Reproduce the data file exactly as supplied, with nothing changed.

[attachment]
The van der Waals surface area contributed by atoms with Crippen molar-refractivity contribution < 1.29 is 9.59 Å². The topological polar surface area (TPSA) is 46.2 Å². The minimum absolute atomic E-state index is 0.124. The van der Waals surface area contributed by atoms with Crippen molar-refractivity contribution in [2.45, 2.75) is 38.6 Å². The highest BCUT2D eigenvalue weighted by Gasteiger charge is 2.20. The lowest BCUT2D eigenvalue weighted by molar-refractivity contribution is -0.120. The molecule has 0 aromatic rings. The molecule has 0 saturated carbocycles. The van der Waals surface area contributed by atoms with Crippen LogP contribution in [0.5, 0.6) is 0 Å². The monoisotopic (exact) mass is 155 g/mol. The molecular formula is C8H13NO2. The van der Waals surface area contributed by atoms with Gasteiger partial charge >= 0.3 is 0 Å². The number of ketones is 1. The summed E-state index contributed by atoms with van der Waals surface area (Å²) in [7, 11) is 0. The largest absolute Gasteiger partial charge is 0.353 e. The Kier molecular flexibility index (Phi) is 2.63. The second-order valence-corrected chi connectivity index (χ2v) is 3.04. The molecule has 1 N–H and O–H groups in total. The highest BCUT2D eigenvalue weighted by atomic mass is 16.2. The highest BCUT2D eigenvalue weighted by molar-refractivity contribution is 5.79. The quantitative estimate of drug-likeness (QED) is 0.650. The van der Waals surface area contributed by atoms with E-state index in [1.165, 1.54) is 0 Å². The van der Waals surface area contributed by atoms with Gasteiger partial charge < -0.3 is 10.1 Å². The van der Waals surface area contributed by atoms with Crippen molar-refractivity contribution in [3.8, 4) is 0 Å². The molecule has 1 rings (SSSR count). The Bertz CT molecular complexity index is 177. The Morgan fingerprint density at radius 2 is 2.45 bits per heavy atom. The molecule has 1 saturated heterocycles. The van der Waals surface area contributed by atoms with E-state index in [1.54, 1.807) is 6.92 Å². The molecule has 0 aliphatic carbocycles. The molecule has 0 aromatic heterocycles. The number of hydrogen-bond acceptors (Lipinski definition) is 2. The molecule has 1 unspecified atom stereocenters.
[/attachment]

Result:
The van der Waals surface area contributed by atoms with Crippen molar-refractivity contribution < 1.29 is 9.59 Å². The topological polar surface area (TPSA) is 46.2 Å². The minimum absolute atomic E-state index is 0.124. The van der Waals surface area contributed by atoms with Crippen molar-refractivity contribution in [2.45, 2.75) is 38.6 Å². The highest BCUT2D eigenvalue weighted by Gasteiger charge is 2.20. The lowest BCUT2D eigenvalue weighted by molar-refractivity contribution is -0.120. The molecule has 0 aromatic rings. The molecule has 0 saturated carbocycles. The van der Waals surface area contributed by atoms with Crippen LogP contribution in [0.5, 0.6) is 0 Å². The monoisotopic (exact) mass is 155 g/mol. The molecular formula is C8H13NO2. The van der Waals surface area contributed by atoms with Gasteiger partial charge >= 0.3 is 0 Å². The number of ketones is 1. The summed E-state index contributed by atoms with van der Waals surface area (Å²) in [7, 11) is 0. The largest absolute Gasteiger partial charge is 0.353 e. The Kier molecular flexibility index (Phi) is 2.63. The second-order valence-corrected chi connectivity index (χ2v) is 3.04. The molecule has 1 N–H and O–H groups in total. The highest BCUT2D eigenvalue weighted by atomic mass is 16.2. The highest BCUT2D eigenvalue weighted by molar-refractivity contribution is 5.79. The quantitative estimate of drug-likeness (QED) is 0.650. The van der Waals surface area contributed by atoms with E-state index in [1.165, 1.54) is 0 Å². The van der Waals surface area contributed by atoms with Gasteiger partial charge < -0.3 is 10.1 Å². The van der Waals surface area contributed by atoms with Crippen molar-refractivity contribution in [3.8, 4) is 0 Å². The molecule has 1 rings (SSSR count). The Bertz CT molecular complexity index is 177. The Morgan fingerprint density at radius 2 is 2.45 bits per heavy atom. The molecule has 1 saturated heterocycles. The van der Waals surface area contributed by atoms with E-state index in [1.54, 1.807) is 6.92 Å². The molecule has 0 aliphatic carbocycles. The molecule has 0 aromatic heterocycles. The number of hydrogen-bond acceptors (Lipinski definition) is 2. The molecule has 1 unspecified atom stereocenters.